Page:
An Ice Age paleontological-turned-archaeological site in San Diego excavated by Museum staff preserves 130,000-year-old mastodon bones, molars, and tusks that show evidence of modification by early humans. Analysis of these finds dramatically revises the timeline for when humans first reached the Americas, according to a paper scheduled to be published in the April 27 issue of the prestigious science journal Nature. More.
PaleoServices is a paleontological mitigation and assessment department at the San Diego Natural History Museum that has been regarded as an industry leader in the San Diego and greater southern California region since 1981.
PaleoServices has worked on thousands of diverse projects and has salvaged and conserved hundreds of thousands significant fossil specimens, while maintaining high safety standards and ensuring compliance with environmental requirements.
With a rich history serving southern California, a knowledgeable and dedicated staff of experts, and an extensive client base, PaleoServices is the right choice for your paleontological mitigation needs.
The position of PaleoServices within the Museum, a recognized repository for regional fossils, allows our mitigation firm to expertly provide all steps of a mitigation program, from record searches and assessments, to monitoring, to fossil preparation, curation, and storage in perpetuity for the public trust.
Our experienced team of paleontological monitors understand not only the importance of monitoring earthwork and salvaging fossils in a safe and efficient manner, but also the importance of working collaboratively with construction personnel to avoid work stoppage. Most fossil salvages are accomplished in the time span of a few minutes to a few hours—in more than three decades of work, we have never significantly delayed a project.
We follow a common-sense approach to paleontological monitoring, and only have a monitor on site when excavation operations are actually disturbing paleontologically sensitive sediments. Our monitors have backgrounds in geology, giving them the skills required to distinguish between paleontologically sensitive sediments and artificial fill or deposits that are unlikely to contain fossils.
The purpose of paleontological mitigation is to conserve scientifically significant fossils—a nonrenewable resource protected by federal, state, and local laws and ordinances. The data associated with fossil collection is nearly as significant as the fossils themselves. PaleoServices prides itself on being scientifically rigorous in our data collection, and also in determining which fossils are significant enough to be salvaged and curated, and what an appropriate sample size should be.
Paleontological resources (fossils) include the remains or traces of prehistoric organisms and are the primary source of evidence about the biological history of our planet. Fossils are typically buried in layered sedimentary rocks and can only be collected and studied when those rocks are exposed at the Earth's surface in either natural or man-made exposures.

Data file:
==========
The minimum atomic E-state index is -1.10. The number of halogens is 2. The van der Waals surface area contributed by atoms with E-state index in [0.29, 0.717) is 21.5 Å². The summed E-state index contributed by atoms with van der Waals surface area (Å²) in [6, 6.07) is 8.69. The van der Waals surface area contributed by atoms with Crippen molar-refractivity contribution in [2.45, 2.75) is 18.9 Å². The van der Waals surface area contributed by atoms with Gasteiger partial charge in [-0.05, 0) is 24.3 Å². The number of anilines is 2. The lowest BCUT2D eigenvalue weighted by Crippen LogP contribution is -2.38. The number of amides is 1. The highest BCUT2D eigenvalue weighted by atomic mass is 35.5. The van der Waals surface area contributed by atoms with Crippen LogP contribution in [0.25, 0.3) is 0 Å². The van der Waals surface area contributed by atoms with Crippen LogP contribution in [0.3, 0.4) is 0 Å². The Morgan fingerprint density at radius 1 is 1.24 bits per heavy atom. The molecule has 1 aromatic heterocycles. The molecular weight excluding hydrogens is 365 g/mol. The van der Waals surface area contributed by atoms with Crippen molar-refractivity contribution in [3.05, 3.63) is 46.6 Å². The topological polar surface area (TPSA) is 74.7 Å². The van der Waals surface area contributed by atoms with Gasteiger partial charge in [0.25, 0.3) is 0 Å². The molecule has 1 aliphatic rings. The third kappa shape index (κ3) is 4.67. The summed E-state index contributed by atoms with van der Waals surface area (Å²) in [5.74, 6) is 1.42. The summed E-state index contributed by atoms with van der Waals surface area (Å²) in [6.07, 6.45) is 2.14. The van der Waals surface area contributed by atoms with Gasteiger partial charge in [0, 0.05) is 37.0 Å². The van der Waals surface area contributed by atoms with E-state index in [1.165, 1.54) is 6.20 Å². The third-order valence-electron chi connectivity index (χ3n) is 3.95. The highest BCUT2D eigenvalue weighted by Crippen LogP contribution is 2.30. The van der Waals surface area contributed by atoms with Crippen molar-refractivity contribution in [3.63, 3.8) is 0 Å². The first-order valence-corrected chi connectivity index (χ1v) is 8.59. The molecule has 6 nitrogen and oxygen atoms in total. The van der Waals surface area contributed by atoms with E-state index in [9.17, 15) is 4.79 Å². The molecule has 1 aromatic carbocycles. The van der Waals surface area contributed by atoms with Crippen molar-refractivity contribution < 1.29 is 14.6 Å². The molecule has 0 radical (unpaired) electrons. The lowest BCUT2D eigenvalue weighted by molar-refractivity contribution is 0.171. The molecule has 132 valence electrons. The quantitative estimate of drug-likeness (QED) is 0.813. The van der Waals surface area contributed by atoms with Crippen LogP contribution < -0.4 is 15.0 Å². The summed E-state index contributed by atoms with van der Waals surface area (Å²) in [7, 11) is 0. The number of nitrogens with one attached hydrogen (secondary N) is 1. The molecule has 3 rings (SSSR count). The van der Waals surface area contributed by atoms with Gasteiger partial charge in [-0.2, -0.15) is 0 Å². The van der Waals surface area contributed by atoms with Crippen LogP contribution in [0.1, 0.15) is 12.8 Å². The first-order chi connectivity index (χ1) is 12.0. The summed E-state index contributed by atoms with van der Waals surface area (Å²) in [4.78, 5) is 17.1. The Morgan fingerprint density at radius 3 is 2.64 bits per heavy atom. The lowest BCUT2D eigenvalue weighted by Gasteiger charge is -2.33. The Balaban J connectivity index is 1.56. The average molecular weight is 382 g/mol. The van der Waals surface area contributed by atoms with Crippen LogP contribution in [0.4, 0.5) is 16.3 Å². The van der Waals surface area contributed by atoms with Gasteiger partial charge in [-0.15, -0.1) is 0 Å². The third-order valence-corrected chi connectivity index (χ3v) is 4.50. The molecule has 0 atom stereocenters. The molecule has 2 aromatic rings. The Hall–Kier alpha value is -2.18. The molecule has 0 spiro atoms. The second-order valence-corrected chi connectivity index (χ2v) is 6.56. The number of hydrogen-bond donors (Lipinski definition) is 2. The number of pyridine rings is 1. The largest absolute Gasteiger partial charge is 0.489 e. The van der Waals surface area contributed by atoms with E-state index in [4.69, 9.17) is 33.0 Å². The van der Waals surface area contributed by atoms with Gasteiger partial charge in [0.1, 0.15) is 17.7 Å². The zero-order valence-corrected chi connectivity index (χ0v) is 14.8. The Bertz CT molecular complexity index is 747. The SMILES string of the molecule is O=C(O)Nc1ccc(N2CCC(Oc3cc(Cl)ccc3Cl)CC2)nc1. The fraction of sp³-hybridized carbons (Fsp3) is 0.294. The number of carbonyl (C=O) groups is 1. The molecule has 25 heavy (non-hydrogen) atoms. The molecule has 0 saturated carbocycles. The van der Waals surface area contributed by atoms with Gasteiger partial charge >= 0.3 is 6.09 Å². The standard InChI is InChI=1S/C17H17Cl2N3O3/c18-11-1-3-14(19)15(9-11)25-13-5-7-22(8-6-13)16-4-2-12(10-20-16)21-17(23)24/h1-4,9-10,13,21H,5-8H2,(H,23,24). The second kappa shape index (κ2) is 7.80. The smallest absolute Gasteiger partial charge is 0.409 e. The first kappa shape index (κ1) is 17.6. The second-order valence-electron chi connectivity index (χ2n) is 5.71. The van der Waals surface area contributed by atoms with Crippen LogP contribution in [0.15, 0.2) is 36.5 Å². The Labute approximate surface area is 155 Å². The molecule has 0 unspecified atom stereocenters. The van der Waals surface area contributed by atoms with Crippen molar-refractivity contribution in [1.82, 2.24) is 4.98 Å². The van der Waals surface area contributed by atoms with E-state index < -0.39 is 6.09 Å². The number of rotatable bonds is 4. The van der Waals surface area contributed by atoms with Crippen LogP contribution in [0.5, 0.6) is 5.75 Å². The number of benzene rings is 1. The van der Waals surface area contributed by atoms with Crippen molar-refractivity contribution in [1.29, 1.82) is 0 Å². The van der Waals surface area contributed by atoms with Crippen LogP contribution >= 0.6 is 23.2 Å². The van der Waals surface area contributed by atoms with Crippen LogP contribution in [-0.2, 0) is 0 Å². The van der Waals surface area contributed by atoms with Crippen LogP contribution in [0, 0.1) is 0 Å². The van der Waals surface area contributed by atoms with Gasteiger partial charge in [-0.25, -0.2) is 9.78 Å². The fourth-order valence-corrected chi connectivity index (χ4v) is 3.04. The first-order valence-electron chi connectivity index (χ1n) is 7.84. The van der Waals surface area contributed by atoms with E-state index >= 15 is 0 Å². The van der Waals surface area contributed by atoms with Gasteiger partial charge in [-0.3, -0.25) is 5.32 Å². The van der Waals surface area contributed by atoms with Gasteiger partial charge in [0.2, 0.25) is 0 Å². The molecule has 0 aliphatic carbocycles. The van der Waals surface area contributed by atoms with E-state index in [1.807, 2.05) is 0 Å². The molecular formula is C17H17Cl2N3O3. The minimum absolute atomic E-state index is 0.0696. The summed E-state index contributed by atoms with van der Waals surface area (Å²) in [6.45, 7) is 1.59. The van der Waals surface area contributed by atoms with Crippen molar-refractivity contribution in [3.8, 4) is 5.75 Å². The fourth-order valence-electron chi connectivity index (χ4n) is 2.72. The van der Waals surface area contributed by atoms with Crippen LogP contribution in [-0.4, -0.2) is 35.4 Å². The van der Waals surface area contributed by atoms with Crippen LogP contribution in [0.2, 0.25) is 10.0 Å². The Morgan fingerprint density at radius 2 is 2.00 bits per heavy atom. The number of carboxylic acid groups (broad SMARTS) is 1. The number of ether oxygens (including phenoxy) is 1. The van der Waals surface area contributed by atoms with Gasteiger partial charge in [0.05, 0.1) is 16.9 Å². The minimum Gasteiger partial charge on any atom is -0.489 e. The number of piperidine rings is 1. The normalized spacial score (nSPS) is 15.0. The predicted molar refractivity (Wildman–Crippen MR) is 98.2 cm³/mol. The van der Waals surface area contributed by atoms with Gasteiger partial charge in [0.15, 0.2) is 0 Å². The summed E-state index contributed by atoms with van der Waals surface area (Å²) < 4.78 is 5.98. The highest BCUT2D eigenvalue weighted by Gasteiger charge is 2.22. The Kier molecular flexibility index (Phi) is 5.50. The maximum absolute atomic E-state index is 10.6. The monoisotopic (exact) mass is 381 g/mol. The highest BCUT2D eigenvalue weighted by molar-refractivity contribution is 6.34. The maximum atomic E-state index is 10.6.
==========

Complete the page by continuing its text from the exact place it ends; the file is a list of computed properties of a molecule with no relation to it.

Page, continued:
The geology of San Diego County extends back about 240 million years, and the coastal areas are underlain by sedimentary rocks that are rich with fossils from the last 75 million years. San Diego’s fossil record boasts 75 million-year-old armored dinosaurs and mosasaurs; 45 million-year-old rodents, primates, and crocodiles; 28 million-year-old rhinos, camels, and cranes; 3 million-year-old whales and walruses; and 500,000-year-old mammoths, ground sloths, and dire wolves. Alongside these charismatic vertebrate fossils are a suite of clams, snails, sea urchins, barnacles, crabs, and other marine invertebrate animals.
The juxtaposition of fossil-rich sedimentary rocks in a metropolitan area constantly being developed means that fossils are at a risk of being destroyed by man-made activities. Citizens of our state and nation have determined that because paleontological resources are an important part of our natural heritage, their destruction should be mitigated. PaleoServices provides paleontological mitigation services aimed at the salvage, conservation, and documentation of the important fossils that preserve the history of our region.
Typical paleo mitigation programs include on-site monitoring of active excavations, discovery and recovery of exposed fossils, transportation of recovered specimens to a professional preparation/conservation laboratory, laboratory-based preparation and curation of recovered fossils, and permanent storage of curated fossils in regional repositories/museums where they are available for present and future generations of citizens, students, and professional scientists.